September 21, 2017

EDITORIAL: Toward a Better Cornell

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The past several days have not been easy for many Cornellians, but Wednesday’s peaceful march to and sit-in at Willard Straight Hall show that our community is more than up to the challenge of defeating racism and hate. Both the administration and Black Students United have acted with grace and with gravity in the wake of last week’s Collegetown assault, and as Cornell begins to lumber toward substantive and meaningful change, we hope that the spirit of open dialogue and mutual respect persists.

The signs are positive. President Martha E. Pollack’s Sept. 17 message to the Cornell Community made clear that the University takes the situation seriously, and the presidential task force, if properly constituted, could be an incredibly important mechanism in the months to come. The swiftness with which Psi Upsilon fraternity has been sanctioned by both the administration and Tri-Council is refreshing and commendable, and the repurposing of the home at 2 Forest Lane is both a symbolic and practical step forward. The demands presented to President Pollack by Black Students United are clear, well-supported and merit a comprehensive examination and speedy response from the administration. The “Diversity & Inclusion Plan” presented by the Interfraternity Council, the Panhellenic Council and the Multicultural Greek Letter Council is a promising start that rightfully acknowledges the racist, oppressive and exclusionary facets of Greek life.

All this is just the beginning. Over the next several weeks, Cornell must commit to a conversation and a reckoning about race, about privilege, about responsibility. The issues at hand are not simple ones, and the grievances expressed this past week are profound, provocative and at times can be uncomfortable to discuss. However, we must still discuss them, especially if we are to fulfill Ezra Cornell’s dream; not just one of “any person, any study,” but of an institution that enhances and elevates the lives of every individual and community it touches, an institution that lives up to its potential and is deserving of the love of its students and alumni. Welcome the discomfort, and learn from it.

As we proceed, all involved parties should continue to recognize that their words actions have consequences for all those around them. One need look no further than the rushed and subsequently retracted statement issued by the Student Assembly on Saturday evening to see how a lack of both communication and perspective can undermine an otherwise well-intended expression. Communication and perspective will be valuable and necessary commodities in the days to come.

This is Cornell: we’re all here for a reason, and it’s not because we shy away from a challenge. Together, let’s turn today’s statements into tomorrow’s reality.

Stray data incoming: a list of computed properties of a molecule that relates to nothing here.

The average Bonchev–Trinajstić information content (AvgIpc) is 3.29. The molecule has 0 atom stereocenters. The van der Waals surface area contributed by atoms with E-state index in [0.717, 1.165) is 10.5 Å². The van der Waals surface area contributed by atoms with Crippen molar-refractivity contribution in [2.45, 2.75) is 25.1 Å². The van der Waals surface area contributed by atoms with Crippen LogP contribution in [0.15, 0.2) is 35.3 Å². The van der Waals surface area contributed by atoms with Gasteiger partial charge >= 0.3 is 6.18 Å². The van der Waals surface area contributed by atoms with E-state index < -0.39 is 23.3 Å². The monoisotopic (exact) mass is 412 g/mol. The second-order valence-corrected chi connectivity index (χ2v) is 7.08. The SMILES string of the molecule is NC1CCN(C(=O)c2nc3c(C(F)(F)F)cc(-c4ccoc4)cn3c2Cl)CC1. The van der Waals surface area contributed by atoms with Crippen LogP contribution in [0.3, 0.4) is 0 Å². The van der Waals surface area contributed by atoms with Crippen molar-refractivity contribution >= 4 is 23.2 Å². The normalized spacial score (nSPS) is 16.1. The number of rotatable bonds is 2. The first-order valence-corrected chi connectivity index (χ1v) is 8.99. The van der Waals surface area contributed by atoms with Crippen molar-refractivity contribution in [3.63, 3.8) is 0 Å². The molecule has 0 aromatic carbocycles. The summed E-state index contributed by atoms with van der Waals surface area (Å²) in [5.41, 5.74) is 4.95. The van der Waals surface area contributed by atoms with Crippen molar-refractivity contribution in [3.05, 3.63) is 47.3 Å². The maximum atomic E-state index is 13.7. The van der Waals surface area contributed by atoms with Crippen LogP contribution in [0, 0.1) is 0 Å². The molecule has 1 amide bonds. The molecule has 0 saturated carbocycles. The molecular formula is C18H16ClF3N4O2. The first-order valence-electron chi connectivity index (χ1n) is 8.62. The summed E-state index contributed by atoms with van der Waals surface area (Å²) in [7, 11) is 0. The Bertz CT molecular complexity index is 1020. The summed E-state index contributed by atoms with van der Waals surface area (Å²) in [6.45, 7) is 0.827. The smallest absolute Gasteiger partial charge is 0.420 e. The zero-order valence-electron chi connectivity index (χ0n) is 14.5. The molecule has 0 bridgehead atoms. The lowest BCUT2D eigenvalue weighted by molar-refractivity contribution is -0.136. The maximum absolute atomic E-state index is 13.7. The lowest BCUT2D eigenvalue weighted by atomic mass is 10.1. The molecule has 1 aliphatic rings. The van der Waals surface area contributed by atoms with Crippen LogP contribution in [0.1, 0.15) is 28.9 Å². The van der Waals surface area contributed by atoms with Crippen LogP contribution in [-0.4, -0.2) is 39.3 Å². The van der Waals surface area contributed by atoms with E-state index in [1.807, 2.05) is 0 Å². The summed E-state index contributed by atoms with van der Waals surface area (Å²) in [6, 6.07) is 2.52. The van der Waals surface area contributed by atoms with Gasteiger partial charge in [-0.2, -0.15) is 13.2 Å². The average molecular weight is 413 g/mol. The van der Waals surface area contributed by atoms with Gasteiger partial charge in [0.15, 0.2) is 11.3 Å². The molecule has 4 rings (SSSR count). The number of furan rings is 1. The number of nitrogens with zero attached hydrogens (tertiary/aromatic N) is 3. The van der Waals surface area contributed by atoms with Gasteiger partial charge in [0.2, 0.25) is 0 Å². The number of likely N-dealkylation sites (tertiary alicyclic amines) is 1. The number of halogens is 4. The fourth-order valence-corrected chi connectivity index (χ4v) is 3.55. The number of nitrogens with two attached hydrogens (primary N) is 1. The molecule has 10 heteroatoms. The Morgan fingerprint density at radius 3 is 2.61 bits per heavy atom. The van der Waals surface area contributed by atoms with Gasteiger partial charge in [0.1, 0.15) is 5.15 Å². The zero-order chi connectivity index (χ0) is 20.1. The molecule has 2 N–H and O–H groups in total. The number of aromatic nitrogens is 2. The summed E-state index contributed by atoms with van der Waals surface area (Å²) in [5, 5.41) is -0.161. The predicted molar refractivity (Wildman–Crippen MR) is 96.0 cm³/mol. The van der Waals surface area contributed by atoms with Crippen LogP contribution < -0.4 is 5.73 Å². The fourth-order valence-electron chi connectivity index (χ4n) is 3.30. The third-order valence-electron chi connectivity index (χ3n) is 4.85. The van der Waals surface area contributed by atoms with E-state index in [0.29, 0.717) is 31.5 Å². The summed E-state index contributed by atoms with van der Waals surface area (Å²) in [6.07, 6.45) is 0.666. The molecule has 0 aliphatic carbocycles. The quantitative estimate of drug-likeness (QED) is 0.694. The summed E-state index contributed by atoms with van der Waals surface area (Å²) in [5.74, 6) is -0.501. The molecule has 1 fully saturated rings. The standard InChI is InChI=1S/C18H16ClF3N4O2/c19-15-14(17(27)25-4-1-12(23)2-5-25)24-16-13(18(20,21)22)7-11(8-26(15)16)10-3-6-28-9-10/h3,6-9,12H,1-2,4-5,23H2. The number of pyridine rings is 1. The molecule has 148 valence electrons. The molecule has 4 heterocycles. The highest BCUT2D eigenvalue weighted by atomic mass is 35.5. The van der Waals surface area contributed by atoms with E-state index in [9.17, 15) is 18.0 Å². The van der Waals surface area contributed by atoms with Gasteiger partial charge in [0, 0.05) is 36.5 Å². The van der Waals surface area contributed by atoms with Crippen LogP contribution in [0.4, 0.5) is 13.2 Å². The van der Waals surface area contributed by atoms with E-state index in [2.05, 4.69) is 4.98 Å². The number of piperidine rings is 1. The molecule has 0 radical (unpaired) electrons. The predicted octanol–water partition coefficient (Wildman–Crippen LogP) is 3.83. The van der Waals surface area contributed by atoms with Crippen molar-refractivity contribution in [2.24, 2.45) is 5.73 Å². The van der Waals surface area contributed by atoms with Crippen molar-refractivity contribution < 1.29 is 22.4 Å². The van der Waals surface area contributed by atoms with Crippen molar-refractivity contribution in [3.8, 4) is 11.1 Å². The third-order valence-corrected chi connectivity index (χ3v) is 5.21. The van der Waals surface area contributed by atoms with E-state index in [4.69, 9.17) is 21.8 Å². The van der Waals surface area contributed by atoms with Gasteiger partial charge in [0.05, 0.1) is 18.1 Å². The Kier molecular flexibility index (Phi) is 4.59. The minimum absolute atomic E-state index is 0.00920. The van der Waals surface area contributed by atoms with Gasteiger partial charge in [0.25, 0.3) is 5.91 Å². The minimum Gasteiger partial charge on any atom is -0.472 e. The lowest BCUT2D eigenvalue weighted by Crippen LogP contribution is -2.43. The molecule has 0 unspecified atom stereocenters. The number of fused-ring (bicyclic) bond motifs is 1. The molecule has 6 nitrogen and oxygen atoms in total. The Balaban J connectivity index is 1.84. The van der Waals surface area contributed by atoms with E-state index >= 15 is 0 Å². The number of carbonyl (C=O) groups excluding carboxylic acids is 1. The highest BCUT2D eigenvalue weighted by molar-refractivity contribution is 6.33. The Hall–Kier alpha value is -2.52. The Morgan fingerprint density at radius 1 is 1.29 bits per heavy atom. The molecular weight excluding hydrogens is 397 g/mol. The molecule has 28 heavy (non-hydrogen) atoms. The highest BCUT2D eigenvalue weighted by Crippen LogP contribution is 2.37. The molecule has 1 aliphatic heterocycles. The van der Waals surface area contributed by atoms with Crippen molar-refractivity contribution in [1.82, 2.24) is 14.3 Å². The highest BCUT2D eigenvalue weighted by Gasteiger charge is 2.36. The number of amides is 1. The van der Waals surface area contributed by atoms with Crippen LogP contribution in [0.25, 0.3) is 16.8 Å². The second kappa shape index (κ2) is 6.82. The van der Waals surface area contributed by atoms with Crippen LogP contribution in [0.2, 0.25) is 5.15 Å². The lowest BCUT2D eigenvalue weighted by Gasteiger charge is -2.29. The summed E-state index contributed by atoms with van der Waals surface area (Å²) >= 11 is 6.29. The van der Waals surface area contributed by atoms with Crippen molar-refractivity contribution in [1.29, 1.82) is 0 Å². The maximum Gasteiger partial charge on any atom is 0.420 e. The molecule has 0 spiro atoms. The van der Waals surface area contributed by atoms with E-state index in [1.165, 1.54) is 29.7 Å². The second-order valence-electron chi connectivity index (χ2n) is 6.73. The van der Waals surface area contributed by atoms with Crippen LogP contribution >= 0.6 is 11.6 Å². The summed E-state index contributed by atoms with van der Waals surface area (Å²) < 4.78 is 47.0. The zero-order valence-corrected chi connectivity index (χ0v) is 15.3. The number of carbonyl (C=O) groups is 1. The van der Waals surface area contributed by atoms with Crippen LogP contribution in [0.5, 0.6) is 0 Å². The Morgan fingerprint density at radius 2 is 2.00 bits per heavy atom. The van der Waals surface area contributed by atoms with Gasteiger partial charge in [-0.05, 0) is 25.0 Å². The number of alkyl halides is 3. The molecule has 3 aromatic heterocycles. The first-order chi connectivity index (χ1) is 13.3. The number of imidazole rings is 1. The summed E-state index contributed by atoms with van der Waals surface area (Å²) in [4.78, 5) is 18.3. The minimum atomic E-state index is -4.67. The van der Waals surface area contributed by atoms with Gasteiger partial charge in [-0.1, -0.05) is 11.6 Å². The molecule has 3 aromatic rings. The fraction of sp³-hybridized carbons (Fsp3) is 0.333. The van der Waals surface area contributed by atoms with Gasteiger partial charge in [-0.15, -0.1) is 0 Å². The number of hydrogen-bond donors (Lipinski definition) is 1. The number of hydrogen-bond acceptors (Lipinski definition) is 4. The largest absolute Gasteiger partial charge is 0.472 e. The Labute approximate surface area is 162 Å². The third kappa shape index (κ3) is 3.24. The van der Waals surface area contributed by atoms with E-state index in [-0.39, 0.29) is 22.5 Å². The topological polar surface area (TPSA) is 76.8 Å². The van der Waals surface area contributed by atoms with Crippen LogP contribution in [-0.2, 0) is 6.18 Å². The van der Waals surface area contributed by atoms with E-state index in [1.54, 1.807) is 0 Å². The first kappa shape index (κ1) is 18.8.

• Pingback: A black Cornell student said he was beaten and called the n-word, roiling the Ivy League campus – Rae Phillips()

  • Jay Wind

    I believe this is a worthwhile topic for the Cornell Sun’s editorial voice, so I am please to see it. However, I have take issue with three important points:

    1) The editorial states, “The swiftness with which Psi Upsilon fraternity has been sanctioned by
    both the administration and Tri-Council is refreshing and commendable.” People’s property rights, including a long-term lease on a house that was funded by Psi U alumni, should only be altered with full due process. It turns out, the person arrested was not even a Psi U member, which makes the hasty action very troubling. The matter of fraternity conduct is within the scope of the IFC, not the Tri-Council.

    2) The editorial states, “The demands presented to President Pollack by Black Students United are
    clear, well-supported and merit a comprehensive examination and speedy
    response from the administration.” I have read the Cornell Sun and other sources, including the BSU facebook page, but I still do not see any reporting of the 12 demands that were delivered on Wednesday. Perhaps the news staff can report on them.

    3) Much of the BSU’s demands to date have focused on a “speech code,” which would be a clear violation of the first amendment free speech rights of other Cornell students, faculty and staff. To date, the BSU has not made a specific proposal, but one gets the impression that they want to use sanctions to block people from expressing disagreement with their views. The Cornell Sun has historically been a champion of free speech and the editorial was disappointing for failure to restate the Sun’s position on this vital issue. Groups such as the American Association of University Professors; the American Civil Liberties Union; and Society of Professional Journalists.
    The SPJ Code of Ethics specifically says, “Support the open and civil exchange of views, even views they find repugnant” I would hope that the Sun would speak out in favor of protecting free speech.

  • Thomas Sowell

    I can tell why Cornell isn’t considered a real ivy just from reading this article. What are BSU’s demands? How are they clear? Does anyone seriously believe that the guy who assaulted the black man on campus would not have done what he did had there been diversity classes and an inclusion building? BSU has exploited this tragedy for political gain. What a travesty. And the Sun is too engrossed in their liberal echochamber to think for a second about what they write.

  • Man with Axe

    If every time one guy beat up another guy there had to be a march and some demands handed to the president, well, that would be better than studying.